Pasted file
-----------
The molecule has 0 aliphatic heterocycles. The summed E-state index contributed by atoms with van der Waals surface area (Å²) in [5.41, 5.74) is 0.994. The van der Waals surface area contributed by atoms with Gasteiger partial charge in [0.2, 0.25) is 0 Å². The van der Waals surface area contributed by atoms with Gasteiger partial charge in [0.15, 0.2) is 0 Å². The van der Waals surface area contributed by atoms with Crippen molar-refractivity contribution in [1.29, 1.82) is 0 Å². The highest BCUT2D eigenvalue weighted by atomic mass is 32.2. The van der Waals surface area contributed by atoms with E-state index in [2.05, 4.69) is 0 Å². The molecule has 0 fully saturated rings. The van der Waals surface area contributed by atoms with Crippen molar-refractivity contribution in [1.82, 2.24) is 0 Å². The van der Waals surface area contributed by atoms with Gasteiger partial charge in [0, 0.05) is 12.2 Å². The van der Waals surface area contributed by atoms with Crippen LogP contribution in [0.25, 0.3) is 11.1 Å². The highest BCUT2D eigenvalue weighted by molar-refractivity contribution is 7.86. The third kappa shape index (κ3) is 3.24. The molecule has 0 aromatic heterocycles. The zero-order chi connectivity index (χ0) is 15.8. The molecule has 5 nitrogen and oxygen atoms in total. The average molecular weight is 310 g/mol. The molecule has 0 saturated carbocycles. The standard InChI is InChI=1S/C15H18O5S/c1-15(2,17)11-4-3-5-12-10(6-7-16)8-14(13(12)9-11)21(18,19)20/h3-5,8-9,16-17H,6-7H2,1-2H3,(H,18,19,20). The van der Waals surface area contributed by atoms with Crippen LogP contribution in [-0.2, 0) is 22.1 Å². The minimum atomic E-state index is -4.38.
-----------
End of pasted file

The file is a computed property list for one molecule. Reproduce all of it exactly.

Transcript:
The molecule has 0 aliphatic heterocycles. The summed E-state index contributed by atoms with van der Waals surface area (Å²) in [5.41, 5.74) is 0.994. The van der Waals surface area contributed by atoms with Gasteiger partial charge in [0.2, 0.25) is 0 Å². The van der Waals surface area contributed by atoms with Gasteiger partial charge in [0.15, 0.2) is 0 Å². The van der Waals surface area contributed by atoms with Crippen molar-refractivity contribution in [1.29, 1.82) is 0 Å². The highest BCUT2D eigenvalue weighted by atomic mass is 32.2. The van der Waals surface area contributed by atoms with E-state index in [2.05, 4.69) is 0 Å². The molecule has 0 fully saturated rings. The van der Waals surface area contributed by atoms with Crippen molar-refractivity contribution in [1.82, 2.24) is 0 Å². The van der Waals surface area contributed by atoms with Gasteiger partial charge in [0, 0.05) is 12.2 Å². The van der Waals surface area contributed by atoms with Crippen LogP contribution in [0.25, 0.3) is 11.1 Å². The highest BCUT2D eigenvalue weighted by molar-refractivity contribution is 7.86. The third kappa shape index (κ3) is 3.24. The molecule has 0 aromatic heterocycles. The zero-order chi connectivity index (χ0) is 15.8. The molecule has 5 nitrogen and oxygen atoms in total. The average molecular weight is 310 g/mol. The molecule has 0 saturated carbocycles. The standard InChI is InChI=1S/C15H18O5S/c1-15(2,17)11-4-3-5-12-10(6-7-16)8-14(13(12)9-11)21(18,19)20/h3-5,8-9,16-17H,6-7H2,1-2H3,(H,18,19,20). The van der Waals surface area contributed by atoms with Crippen LogP contribution in [-0.2, 0) is 22.1 Å². The minimum atomic E-state index is -4.38.